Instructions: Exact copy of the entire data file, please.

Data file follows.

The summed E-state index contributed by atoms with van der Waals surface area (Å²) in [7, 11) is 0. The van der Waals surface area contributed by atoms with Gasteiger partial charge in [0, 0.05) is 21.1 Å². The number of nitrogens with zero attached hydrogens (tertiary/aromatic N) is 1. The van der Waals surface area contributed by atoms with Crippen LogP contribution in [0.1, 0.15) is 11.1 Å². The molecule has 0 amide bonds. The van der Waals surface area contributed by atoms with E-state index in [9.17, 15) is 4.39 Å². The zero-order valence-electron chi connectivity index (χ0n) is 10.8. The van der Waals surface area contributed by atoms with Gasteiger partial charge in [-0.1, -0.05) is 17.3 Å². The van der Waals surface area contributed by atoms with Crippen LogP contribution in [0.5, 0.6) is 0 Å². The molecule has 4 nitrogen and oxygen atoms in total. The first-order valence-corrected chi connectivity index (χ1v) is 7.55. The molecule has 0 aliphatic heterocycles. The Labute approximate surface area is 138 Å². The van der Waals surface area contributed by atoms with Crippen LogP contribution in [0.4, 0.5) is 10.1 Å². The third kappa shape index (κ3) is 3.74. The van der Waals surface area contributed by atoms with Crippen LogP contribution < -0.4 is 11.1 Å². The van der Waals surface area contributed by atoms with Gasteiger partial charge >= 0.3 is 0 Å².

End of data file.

The summed E-state index contributed by atoms with van der Waals surface area (Å²) in [7, 11) is 0. The van der Waals surface area contributed by atoms with Gasteiger partial charge in [0, 0.05) is 21.1 Å². The number of nitrogens with zero attached hydrogens (tertiary/aromatic N) is 1. The van der Waals surface area contributed by atoms with Crippen LogP contribution in [0.1, 0.15) is 11.1 Å². The molecule has 0 amide bonds. The van der Waals surface area contributed by atoms with E-state index in [9.17, 15) is 4.39 Å². The zero-order valence-electron chi connectivity index (χ0n) is 10.8. The van der Waals surface area contributed by atoms with Gasteiger partial charge in [-0.1, -0.05) is 17.3 Å². The van der Waals surface area contributed by atoms with Crippen LogP contribution in [0.5, 0.6) is 0 Å². The molecule has 4 nitrogen and oxygen atoms in total. The first-order valence-corrected chi connectivity index (χ1v) is 7.55. The molecule has 0 aliphatic heterocycles. The Labute approximate surface area is 138 Å². The van der Waals surface area contributed by atoms with Crippen LogP contribution in [0.4, 0.5) is 10.1 Å². The third kappa shape index (κ3) is 3.74. The van der Waals surface area contributed by atoms with Crippen LogP contribution < -0.4 is 11.1 Å². The van der Waals surface area contributed by atoms with Gasteiger partial charge >= 0.3 is 0 Å².